What documents will I need to provide?

Though the documents you need to show will depend on your individual circumstances, generally speaking, you need the following depending on whether you are employed or self-employed:

All

  • Passport
  • Proof of address, dated within the last three months (e.g. a posted bank/credit card statement, utility bill, annual council tax statement, driving licence, etc.)
  • Proof of deposit or gifted deposit letter (purchase application).

Employed

  • Most recent three months’ payslips + two years’ bonus/commission payslips (if applicable).
  • Most recent three months’ personal bank statements, showing salary, mortgage or rent, utilities, and direct debits.

Self-employed

  • Most recent two years’ HMRC tax calculations & tax year overviews; and/or
  • Most recent two years’ signed trading accounts (limited company).
  • Most recent three months’ personal & business bank statements, showing salary, mortgage or rent, utilities, and direct debits.
How does the buying process work?

The basic steps are as follows (see our First-Time Buyers Guide for more detail):

  • Establish your budget and understand the costs involved when buying your property
  • Apply for an agreement in principle
  • Once you have a budget, decide on your property criteria and start house-hunting!
  • Make an offer on your property of choice
  • Your offer is accepted (if it isn’t, return to house-hunting)
  • Choose the best mortgage options for you
  • Instruct your solicitor
  • Submit a full mortgage application, with underwriting and valuation started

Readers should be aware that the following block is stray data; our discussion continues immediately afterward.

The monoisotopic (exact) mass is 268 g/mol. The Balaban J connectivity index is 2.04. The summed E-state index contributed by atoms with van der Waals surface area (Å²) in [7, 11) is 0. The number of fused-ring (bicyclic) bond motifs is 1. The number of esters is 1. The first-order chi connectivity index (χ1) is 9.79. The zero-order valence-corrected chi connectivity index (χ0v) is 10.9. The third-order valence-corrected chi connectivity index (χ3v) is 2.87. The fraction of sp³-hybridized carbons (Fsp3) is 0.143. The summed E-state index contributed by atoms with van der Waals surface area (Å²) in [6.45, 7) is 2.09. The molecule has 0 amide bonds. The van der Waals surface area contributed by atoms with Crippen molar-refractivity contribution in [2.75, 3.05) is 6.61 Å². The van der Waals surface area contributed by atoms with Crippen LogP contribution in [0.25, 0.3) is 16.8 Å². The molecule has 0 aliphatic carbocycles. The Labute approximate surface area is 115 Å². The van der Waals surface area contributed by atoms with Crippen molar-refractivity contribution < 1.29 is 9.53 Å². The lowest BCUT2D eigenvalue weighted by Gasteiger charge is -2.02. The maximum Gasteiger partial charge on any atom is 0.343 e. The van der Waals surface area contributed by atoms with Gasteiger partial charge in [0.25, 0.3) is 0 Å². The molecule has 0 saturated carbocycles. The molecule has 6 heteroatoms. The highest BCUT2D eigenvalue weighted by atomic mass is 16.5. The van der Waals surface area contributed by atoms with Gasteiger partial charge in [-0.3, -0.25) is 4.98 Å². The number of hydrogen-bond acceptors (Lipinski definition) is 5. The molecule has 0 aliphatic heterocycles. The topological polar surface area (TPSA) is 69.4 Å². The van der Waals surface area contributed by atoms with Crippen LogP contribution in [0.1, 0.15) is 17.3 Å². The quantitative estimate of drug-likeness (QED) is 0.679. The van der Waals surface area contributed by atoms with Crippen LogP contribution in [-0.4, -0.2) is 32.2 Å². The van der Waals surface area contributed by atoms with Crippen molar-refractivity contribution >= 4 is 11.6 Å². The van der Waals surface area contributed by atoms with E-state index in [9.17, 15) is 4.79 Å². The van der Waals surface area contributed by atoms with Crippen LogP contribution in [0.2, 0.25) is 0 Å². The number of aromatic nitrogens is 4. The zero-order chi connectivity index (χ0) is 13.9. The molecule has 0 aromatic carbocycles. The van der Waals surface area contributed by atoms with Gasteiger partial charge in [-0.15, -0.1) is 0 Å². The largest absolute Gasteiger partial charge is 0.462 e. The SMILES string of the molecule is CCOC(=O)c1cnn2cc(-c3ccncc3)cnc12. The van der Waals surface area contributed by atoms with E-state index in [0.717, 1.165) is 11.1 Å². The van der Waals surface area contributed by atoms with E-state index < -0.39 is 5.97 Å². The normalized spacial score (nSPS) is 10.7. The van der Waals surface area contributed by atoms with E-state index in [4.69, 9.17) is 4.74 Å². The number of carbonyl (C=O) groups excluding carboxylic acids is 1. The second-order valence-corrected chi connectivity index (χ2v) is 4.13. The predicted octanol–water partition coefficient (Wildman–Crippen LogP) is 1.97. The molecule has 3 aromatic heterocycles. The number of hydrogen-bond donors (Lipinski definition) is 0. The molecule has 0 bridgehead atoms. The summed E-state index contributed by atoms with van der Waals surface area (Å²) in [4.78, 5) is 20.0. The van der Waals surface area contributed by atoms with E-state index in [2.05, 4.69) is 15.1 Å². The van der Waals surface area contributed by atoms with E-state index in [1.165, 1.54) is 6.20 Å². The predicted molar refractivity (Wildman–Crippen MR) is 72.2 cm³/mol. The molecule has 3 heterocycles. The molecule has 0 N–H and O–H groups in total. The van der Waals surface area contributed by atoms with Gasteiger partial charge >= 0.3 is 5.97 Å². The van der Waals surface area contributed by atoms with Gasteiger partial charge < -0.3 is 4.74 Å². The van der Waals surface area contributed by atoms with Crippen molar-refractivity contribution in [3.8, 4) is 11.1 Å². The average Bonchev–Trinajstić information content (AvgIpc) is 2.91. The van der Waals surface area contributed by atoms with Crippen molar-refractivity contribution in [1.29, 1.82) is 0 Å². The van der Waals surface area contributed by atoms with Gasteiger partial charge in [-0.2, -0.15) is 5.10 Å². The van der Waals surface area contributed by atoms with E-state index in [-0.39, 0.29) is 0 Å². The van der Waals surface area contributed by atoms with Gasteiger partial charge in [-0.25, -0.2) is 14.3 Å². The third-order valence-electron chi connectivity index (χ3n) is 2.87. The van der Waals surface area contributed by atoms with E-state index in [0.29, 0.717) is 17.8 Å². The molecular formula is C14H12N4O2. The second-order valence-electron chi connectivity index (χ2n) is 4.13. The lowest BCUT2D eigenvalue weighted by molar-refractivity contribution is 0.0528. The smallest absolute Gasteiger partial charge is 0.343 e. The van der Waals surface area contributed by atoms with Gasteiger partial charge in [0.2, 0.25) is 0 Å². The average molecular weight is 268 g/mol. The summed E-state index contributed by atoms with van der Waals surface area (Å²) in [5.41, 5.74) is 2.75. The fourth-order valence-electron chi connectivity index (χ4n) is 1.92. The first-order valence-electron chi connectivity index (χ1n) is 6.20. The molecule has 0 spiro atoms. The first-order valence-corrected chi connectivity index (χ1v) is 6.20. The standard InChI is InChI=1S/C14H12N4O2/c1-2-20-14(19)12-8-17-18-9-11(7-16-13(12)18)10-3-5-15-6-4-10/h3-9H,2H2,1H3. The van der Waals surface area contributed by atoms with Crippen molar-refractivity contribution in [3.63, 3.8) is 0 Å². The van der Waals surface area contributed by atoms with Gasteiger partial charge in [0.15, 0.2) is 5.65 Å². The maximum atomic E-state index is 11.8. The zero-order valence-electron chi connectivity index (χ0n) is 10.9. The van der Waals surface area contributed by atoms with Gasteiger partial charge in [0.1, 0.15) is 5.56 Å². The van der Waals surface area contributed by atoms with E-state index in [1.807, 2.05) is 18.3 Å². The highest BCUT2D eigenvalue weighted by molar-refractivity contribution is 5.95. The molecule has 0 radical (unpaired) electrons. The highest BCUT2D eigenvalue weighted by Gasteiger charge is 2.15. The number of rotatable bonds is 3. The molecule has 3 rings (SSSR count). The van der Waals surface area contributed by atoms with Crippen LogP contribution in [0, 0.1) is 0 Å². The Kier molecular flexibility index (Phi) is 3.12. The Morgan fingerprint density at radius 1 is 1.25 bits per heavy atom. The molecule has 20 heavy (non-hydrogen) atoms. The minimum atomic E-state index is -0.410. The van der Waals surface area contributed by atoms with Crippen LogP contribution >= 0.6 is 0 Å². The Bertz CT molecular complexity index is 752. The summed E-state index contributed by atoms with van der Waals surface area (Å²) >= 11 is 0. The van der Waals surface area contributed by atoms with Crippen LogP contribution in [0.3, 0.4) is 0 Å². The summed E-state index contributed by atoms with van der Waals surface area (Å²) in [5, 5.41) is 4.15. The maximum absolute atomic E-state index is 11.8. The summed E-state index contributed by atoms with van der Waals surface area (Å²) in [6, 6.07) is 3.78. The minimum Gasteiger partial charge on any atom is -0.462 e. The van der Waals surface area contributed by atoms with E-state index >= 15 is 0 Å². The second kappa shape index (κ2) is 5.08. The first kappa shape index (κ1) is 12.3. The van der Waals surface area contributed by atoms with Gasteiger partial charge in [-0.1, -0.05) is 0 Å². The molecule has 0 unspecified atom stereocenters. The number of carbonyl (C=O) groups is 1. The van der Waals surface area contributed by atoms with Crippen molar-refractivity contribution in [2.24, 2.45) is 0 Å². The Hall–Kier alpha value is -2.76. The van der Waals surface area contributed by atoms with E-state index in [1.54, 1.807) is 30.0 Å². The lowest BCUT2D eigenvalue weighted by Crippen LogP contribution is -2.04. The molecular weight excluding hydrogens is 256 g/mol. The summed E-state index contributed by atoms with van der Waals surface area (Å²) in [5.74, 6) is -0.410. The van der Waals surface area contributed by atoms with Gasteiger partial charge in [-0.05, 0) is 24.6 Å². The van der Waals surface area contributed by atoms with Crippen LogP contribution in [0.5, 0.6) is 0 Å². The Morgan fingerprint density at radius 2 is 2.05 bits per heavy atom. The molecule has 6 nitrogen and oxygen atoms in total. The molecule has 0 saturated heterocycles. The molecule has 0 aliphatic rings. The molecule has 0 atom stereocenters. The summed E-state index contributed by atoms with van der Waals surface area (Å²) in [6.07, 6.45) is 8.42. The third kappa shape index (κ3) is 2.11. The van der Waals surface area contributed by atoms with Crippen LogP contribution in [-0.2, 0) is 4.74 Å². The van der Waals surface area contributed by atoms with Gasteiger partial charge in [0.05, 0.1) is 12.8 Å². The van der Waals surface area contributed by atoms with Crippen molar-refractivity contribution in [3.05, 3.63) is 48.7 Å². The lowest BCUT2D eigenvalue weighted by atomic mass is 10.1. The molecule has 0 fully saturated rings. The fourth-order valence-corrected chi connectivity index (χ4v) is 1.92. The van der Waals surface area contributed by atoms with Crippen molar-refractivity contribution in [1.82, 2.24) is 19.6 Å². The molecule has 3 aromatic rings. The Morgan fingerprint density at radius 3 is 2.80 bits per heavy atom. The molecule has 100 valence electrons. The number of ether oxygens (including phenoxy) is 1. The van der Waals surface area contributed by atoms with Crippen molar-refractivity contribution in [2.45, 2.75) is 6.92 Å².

• Your solicitor carries out the necessary searches
  • Receive your mortgage offer (assuming your application is accepted; if not, depending on the reasons given, rethink your financial circumstances or property criteria)
  • Agree to a completion date
  • Pay the deposit via your solicitor
  • Sign the mortgage deed and exchange contracts
  • On the day of completion, your solicitor draws down the funds from your lender and sends them to the vendor. Your solicitor will usually also pay the stamp duty at this point
  • Your solicitor will register you as the new owner of the property

The complete guide to buying your first home

Buying your first home is exciting! It’s also stressful, with plenty of ‘traps’ for the unwary.

Expert advice and guidance is essential, and we lay out the whole process – step by step and jargon-free – in our complete mortgage guide for first time buyers.

First time buyer - case study

Learn how Mai’s personalised experience saved her time and money, giving her the mortgage she wanted.

Read Mai's story

Talk to an expert advisor today
020 3102 9545

Too busy to talk now? Find a convenient time for you Arrange a callback